Parents amenable to genetic testing for children . . . Advances in medical technology have offered more information than cures, but while a few might prefer not to know everything that may lay in wait, a survey conducted by the Georgetown University Medical Center (Washington) indicates that parents might be interested in genetic tests of their childrens' susceptibility to disease. According to an April 18 statement at Georgetown's website, parents who are offered gene tests “to predict their risks of common, adult-onset health conditions say they would also test their children.“ The results of the survey appear in the May edition of Pediatrics (the article appears in the April 18 online edition), and the authors of the study point out that these and other findings “should put pediatricians on alert that parents may chose predictive genetic tests for themselves and for their children, and seek guidance from doctors about what to do with the information.“ The results of the survey come at a time when direct-to-consumer gene tests have stirred up a considerable controversy, but one of the team that wrote the paper suggests that at some point, parents will start hearing from testing labs about testing their children. Kenneth Tercyak, PhD, associate professor of oncology and pediatrics at Georgetown's Lombardi Comprehensive Cancer Center, said that such tests “usually don't offer a clean bill of health and can be hard to interpret even in the best scenario,“ often identifying only “incremental risks for many common diseases.“ The news might also “trigger negative reactions among parents and children, and lead to conversations at the pediatrician's office that providers aren't prepared to have,“ Tercyak pointed out. The study is said to be “part of a larger effort by the National Human Genome Research Institute at the National Institutes of Health to assess the public's use of genetic tests,“ but Tercyak said that the parents who were most interested in testing their own DNA “were interested in having their child tested too“ and were indisposed to make a “distinction between the pros and cons of testing for themselves and for their children,“ an assessment driven largely by the idea that more information allows people to take action to ward off diseases. Kirsten Hawkins, MD, an assistant professor of pediatrics at Georgetown, said that at some point, “the results of pediatric genetic tests could better inform these conversations,“ but that in the interim, “encouraging parents and their children to avoid smoking, consume a well-balanced diet, and stay active are good advice for remaining healthy.“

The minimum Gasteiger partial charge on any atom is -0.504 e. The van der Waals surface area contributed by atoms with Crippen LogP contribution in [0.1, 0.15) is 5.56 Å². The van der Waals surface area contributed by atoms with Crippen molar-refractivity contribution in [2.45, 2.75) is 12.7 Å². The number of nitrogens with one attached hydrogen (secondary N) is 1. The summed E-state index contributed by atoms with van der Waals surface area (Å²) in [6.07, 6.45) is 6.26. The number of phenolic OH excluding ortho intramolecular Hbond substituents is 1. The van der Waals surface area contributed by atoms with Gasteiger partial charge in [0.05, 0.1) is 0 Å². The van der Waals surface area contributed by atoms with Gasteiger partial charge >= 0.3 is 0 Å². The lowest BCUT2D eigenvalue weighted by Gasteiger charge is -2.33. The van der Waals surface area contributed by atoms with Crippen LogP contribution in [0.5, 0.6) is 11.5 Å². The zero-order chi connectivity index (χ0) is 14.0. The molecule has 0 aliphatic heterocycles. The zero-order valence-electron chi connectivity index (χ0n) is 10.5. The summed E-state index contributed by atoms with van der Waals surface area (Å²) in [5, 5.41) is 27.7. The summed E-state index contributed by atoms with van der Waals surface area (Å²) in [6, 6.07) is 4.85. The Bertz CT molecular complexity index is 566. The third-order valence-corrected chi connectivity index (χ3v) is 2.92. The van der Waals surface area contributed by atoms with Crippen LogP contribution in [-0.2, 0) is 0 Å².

Researchers suggest starvation as a new approach to cancer control . . . Whether the saying is to feed a cold and starve a fever or the other way around, metabolic starvation has not been a prominent strategy in cancer therapy, but researchers at Thomas Jefferson University Medical College (Philadelphia) have happened upon information suggesting that a mechanism that interrupts metabolic processes in cancer cells might at least blunt the disease. According to an April 15 statement at the Jefferson website, patients with cancers that devour large quantities of ketones and lactates for fuel have significantly poorer outcomes than those whose cancers consume less of these fuel sources because these hungrier cancers are also more recurrent and more aggressively metastatic. Hence, the idea that any interference in intra-cellular metabolic mechanisms could tamp down on tumor development. One of the complicating factors is that normal cells that are also busily devouring ketones and lactates demonstrate a high degree of stem cell replication, so any therapies employing this metabolic interruption have to be finely targeted to cancer cells. The research is preliminary and is reported in the April 15th online issue of Cell Cycle, but the investigators, who have dubbed this approach to personalized cancer medicine “metabolo-genomics,“ are nonetheless confident of the utility of this metabolic mechanism. Michael Lisanti, MD, of Jefferson and a member of the Kimmel Cancer Center, said this development can help predict “if a patient is at a high-risk for recurrence or metastasis,“ but he also said that the development “is getting to the heart of personalized cancer medicine. Now, we have identified a panel of biomarkers that directly links cancer metabolism with targeted cancer therapy,“ he said. One idea that the researchers have floated in response to their findings is the use of therapeutics “that target oxidative mitochondrial metabolism, such as the antioxidant metformin,“ a drug that is also used to treat diabetes, the statement indicates. Martinez-Outschoorn, MD, of the department of medical oncology at Jefferson, the lead author of the paper, said “it's not just that we know those patients will have poor survival; we know that those patients are using mitochondrial metabolism, which is the type of energy metabolism that we should be targeting with new anti-cancer drugs.“

– Compiled by Mark McCarty, MDD Washington Editor